Friday, March 09, 2007
Nordic media fall for American marketing ruse
I hadn't heard the CD "Lullabies from the Axis of Evil" even though it's been around since 2004. After Bush's State of the Union speech of 2002 in which he identified North Korea, Iraq and Iran as the "Axis of Evil," Norwegian producer Erik Hillestad worried about the "fatal results" such a doctrine could create—
The stigma that has been attached to the countries pointed out as members of "The Axis of Evil" is just one side of it. The building of enemy-lines and walls, in minds and on the ground between peoples, is another. The fact that it misleads us and covers the real problems in the world is a third.
Hillestad thus embarked on an expedition to record women singing native lullabies not only from the "Axis of Evil" but also from Palestine, Cuba, Afghanistan, Sudan and Syria. The native singers were paired with one American and several European singers, who sang the lullabies in English.
The resulting album received a warm notice from reviewers in the Washington Post and at NPR in October 2004. (Three complete lullabies can be heard at NPR, and MP3 samples of many of the others are here.) According to its U.S. distributor, the album has sold about 10,000 copies since its release.
That was until the news broke that the Bush administration had "blacklisted" the album. A spokesman for New York-based Valley Entertainment told someone in the Norwegian media that the company had been informed that the Bush administration had placed it on a list to receive "special treatment" or, in the version given by Sweden's The Local, "a list of companies that the US federal government 'would not cooperate with.'" This was picked up by Norway's leading newspaper Aftenposten, whence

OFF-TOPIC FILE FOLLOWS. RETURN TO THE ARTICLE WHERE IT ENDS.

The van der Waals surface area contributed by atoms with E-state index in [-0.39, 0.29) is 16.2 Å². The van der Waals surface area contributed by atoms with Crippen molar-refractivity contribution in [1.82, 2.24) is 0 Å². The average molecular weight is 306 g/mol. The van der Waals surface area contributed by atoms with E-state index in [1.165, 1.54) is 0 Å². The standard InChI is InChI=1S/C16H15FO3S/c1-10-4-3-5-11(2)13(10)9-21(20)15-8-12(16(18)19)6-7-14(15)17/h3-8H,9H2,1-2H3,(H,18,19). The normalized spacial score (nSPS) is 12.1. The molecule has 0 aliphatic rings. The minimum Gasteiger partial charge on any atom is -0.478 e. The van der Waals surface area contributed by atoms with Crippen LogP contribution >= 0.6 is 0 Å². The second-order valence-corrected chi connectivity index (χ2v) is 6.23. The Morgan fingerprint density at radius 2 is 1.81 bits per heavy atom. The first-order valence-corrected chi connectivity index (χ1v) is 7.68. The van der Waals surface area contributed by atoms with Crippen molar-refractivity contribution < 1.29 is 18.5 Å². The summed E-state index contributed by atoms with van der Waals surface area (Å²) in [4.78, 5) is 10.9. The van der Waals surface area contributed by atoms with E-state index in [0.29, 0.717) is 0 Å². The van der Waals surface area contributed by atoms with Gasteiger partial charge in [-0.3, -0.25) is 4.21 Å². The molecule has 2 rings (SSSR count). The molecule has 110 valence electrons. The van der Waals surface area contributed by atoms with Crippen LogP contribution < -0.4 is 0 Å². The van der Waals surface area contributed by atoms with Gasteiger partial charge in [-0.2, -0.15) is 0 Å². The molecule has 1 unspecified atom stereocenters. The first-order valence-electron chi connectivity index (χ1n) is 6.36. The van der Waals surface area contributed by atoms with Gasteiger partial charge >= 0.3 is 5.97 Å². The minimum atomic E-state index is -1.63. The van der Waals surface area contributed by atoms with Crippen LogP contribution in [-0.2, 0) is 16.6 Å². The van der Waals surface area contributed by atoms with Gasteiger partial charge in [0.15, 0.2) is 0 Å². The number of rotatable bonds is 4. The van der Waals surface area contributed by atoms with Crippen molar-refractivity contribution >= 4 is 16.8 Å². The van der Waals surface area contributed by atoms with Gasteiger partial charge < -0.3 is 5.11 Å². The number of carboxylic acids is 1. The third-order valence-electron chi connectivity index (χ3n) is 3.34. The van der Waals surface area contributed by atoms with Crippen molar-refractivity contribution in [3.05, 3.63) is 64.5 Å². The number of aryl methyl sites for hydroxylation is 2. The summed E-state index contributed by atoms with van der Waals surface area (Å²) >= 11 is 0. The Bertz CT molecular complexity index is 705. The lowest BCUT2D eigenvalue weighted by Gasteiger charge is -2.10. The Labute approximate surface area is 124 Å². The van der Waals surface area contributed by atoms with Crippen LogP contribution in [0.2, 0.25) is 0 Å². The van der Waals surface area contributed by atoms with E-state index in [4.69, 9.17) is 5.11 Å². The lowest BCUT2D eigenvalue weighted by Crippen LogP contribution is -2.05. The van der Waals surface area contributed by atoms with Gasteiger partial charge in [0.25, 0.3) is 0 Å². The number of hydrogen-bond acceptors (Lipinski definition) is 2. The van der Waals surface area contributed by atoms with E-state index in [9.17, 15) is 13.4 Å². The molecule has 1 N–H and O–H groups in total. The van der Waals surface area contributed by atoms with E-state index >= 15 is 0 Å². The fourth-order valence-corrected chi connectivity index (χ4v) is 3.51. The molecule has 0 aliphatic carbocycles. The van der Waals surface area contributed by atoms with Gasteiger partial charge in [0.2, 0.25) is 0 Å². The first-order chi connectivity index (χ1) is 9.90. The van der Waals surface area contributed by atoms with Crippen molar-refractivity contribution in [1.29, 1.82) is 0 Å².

Major media organizations including Svenska Dagbladet, Sveriges Radio, Metro and TV4 reported that the record 'Lullabies from the Axis of Evil' had been banned.The story then spread to Australia Indymedia and back to the U.S.
It eventually emerged that the whole brouhaha was the result of an advertising ruse hatched by Valley Entertainment to take advantage of rampant antiamericanism in Europe. Quite disgusting really.
As Scandinavia prepared for war with the U.S., someone eventually thought to contact the U.S. ambassador to Norway, who informed the media that "a music blacklist would be impossible" under the Constitution.
Thus duped twice, the Scandinavian media are now soul-searching and making their apologies.
Update 12:28 pm — It appears that the Norwegians are quite vulnerable. Someone tried to sell the Norwegian royal palace on EBay this week.